Archive for the ‘Festival’ Category

What is in a name?

Posted by heidi08 On September - 29 - 2017Comments Off on What is in a name?

beaver festival SSPYesterday I handed in the goliath special event application necessary for the new beaver festival which felt great to do. You can’t imagine what the response was. (I’ve attached the map and short description they ask for).

We have gotten to be very good friends with Parks and Rec folk after 10 years and they give us quiet pieces of invaluable advice when we need it.  (Psst you forgot to do this or sign this…) This time it was whispered that when we advertise f or the event we should be careful to call it SUSANA PARK and not SUSANA STREET PARK because some were sensitive about the issue.


CaptureI will call it anything you like if it means I get to have a beaver festival there, of course. But who on earth calls  it SUSANA PARK? Even the listing of parks on the city website calls it Susana Street Park, the Gazette calls it Susana Street Park, and it’s known locally as Susana Street Park. But I guess Art in the park [and that squatter] Shakespeare in the park called it Susana Park as they’ve been advised, and it’s offially listed on google and map quest as Susana park, so I guess like everything else in Martinez, it’s complicated.

Meanwhile in the normal beaver news Rusty Cohn’s Photo Essay reappeared in the Napa Register today, and I am always very happy when people get to look at his awesome photos.

Photos: Life at Napa’s Beaver Lodge at Tulocay Creek

The Tulocay Creek beaver pond is located next to the Hawthorne Suites Hotel, 314 Soscol Ave., Napa. At the creek, you’ll find river otters, mink, muskrats and herons as well as beavers. Here are some photos of the critters taken by local photographer Rusty Cohn.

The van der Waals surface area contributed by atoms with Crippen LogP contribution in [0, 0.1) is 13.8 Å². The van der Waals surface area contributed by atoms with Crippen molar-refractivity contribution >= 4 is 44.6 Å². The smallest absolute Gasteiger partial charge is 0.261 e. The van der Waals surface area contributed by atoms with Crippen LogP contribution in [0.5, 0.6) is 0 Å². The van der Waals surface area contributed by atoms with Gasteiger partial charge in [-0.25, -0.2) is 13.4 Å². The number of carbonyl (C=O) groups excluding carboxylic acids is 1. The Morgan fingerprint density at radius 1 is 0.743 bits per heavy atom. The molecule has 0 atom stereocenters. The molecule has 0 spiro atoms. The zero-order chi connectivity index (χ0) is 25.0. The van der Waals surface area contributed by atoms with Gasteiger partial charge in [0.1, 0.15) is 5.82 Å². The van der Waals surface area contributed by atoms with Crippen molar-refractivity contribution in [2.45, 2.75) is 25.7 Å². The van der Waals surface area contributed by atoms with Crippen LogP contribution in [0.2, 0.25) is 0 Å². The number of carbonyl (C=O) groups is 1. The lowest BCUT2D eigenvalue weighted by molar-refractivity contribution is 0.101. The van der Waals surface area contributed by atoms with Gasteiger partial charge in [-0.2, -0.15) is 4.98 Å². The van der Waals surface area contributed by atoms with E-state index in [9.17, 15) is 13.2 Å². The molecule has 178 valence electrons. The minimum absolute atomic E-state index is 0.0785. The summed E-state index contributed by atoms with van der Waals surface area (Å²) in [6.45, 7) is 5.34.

“Since Beavers are nocturnal, the heat doesn’t seem to bother them,” Cohn said. “They come out a little before sunset and are mainly in the water. During the day they are sleeping either in a bank den in the side of the creek bank under a fair amount of dirt, or inside a lodge which is made of mud and sticks mainly.”

This is my favorite of course, but go and look at the rest, they are all wonderful.


Like waking from a dream

Posted by heidi08 On August - 10 - 2017Comments Off on Like waking from a dream

Did Saturday really happen at all? It seems like a million years ago or underwater very far away. But it must have taken place be cause it got a nice write up in the Gazette this morning with charming photos.

Beaver Festival attracts adults, children, other animals in environmental celebration

MARTINEZ, Calif. – A breeze ruffled the feathers of a great horned owl that blinked at children from his tall perch. A peregrine falcon flapped his wings while Angela Mazur from Native Bird Connections held his jess leash. Both birds, who can’t return to the wild after being injured, were on display Saturday during the 10th annual Martinez Beaver Festival.

While there may be no beavers this year in Alhambra Creek near Beaver Park, at Alhambra Avenue and Escobar Street, others represented the aquatic animals during the celebration.

Most notably, the award-winning biologist Brock Dolman, dressed and portraying his character Buster Beaver, drawled a folksy explanation of the importance of beavers in the ecosystem and how they are affected by the sequences of drought and winter rains.

Dolman is part of Occidental Arts and Ecology Center of the WATER Institute, who often appears at serious or scholarly conferences, such as a recent multi-day meeting about the environment and its effects on salmon. There he tackled such serious subjects as climate change and how restoration projects should adapt for those changes.

In a more casual style, he reminded festival attendees that the Earth is the only habitable planet we can reach, and so it deserves our care. He also described how beavers’ routine activity becomes part of that care that helps many other types of wildlife.

Many other organizations promoted the same message. The Oakland Zoo described the many threats to California’s native pond turtles by letting children play a pachinko-styled game with bolt pegs and ping pong balls, then asked the children to describe how beavers can help turtles.

Other organizations promoted recycling, such as The Garden at Heather Farms booth, where visitors could learn to weave using natural materials, and the Republic Services booth, where R.C. Ferris took old badges, covered them in double-faced tape and showed visitors how to decorate the sticky badge faces with stickers, moss, leaves and other materials to turn them into works of art.